"All right! There's no danger of life or long-suffering in open boats. Anything for a change."

      But I could not go below again, knowing what I did. It was not many minutes before I could smell smoke, when I put my head down to the scuttle of the booby-hatch; and soon my messmates, who were sleeping down there, awoke, and turned out, talking and wondering about it. Then I saw a wreath of smoke starting up the main hatchway, which was standing open, then some of the men leaping, half-choked, up out of the forecastle. The cry of "Fire! fire!", was raised. The flames burst forth through the deck on both sides of the tryworks. Everybody was on deck, and all was confusion and terror such as I cannot describe.

      There was some talking for a minute or two of efforts to put out the fire; but this was quickly abandoned as hopeless, and no thought was given to anything but saving our lives by getting clear of the burning ship. To get the boats down, and collect a small stock of provisions and water, was all that we could do, for tongues of flame were shooting up the hatchways, and the good ship "Allahabad "was fated.

      The helm was put hard up, and she was run off before the wind, which drove the fire forward, and gave us a better chance to work. Absalom rushed up to Captain Sinclair with the handcuffs on.

      "Here," said he, "set me free! You wouldn't keep any human being in irons now, would you?"

      "No, no: of course not! Take your own boat and crew, and save yourself. You shall have the same chance as the rest."

      The mate turned to me with a knowing look and a wink. While I was fumbling with the key of the handcuffs, he gave them a peculiar shake, and they dropped to the deck. Of course I knew well enough that he was not in irons when his grasp was on my throat and mouth.

      "Here, my 'B'lindy's!" he cried. "Where are you all? Clear away our boat, and follow her right down! Don't stop for provisions, or anything else. Let's be the first boat to get clear of the cursed pirate!"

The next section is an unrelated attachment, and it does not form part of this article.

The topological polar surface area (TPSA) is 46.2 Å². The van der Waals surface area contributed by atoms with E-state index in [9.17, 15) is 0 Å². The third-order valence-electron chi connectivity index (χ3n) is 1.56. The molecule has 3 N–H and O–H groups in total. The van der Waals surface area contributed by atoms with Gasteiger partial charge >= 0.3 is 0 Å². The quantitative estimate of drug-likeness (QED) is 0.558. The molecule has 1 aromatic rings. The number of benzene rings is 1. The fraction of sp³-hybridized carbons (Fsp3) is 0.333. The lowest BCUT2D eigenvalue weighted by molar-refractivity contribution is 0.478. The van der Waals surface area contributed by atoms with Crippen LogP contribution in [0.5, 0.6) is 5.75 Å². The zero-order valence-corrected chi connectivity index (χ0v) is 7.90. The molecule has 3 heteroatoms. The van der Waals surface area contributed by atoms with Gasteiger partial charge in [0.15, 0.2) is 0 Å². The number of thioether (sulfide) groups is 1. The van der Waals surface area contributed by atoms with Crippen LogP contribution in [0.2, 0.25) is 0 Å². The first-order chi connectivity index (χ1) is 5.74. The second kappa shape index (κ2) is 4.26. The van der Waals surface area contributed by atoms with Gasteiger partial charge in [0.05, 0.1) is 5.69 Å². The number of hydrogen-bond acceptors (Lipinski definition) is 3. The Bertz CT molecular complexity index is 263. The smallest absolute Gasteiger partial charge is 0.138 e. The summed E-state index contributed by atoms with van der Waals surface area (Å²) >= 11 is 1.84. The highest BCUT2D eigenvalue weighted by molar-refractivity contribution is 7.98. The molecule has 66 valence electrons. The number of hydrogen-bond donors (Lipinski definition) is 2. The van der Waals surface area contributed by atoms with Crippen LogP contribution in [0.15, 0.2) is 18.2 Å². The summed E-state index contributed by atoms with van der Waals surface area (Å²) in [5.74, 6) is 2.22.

As we were pushing off from her sides, there was a crash and a rumbling, and then a solid body of flame shot way up, masthead high, lighting up the ocean for miles around us. The try-works, with the full pots of boiling oil, had settled down through the deck as the carlines below had burned off, and the whole mass was mingled with the roaring and blazing wreck underneath!

      The English boats got clear of the ship as fast as they could, and, like Macbeth's guests, "stood not upon the order of their going." As the man at the helm left the ship to her own guidance, the power of her after-sails, which were not yet ablaze, brought her speedily up to the wind, driving the flames and smoke aft, so that in a moment more the whole ship became a roaring mass of fire below and aloft. After pulling to a safe distance, we lay on our oars, looking at the awfully sublime sight,

All's Fair in War. 365

five boats of us, within easy talking distance of each other.

      "Our dear old ship is gone!" said Captain Sinclair, with a sadness in his tone that well expressed that feeling of affection which every old sailor feels for the vessel that has carried him safely on the ocean. "And there's some strange mystery about it too. Mr. Derby, how in the name of wonder could this have happened?"

      "Don't know, sir,"answered the English mate stolidly. "'T wasn't my fault."

      "Didn't you let the caboose-pen run dry?"

      "No, sir: it was filled with water as soon as I came on deck, at eight bells. I saw it done myself."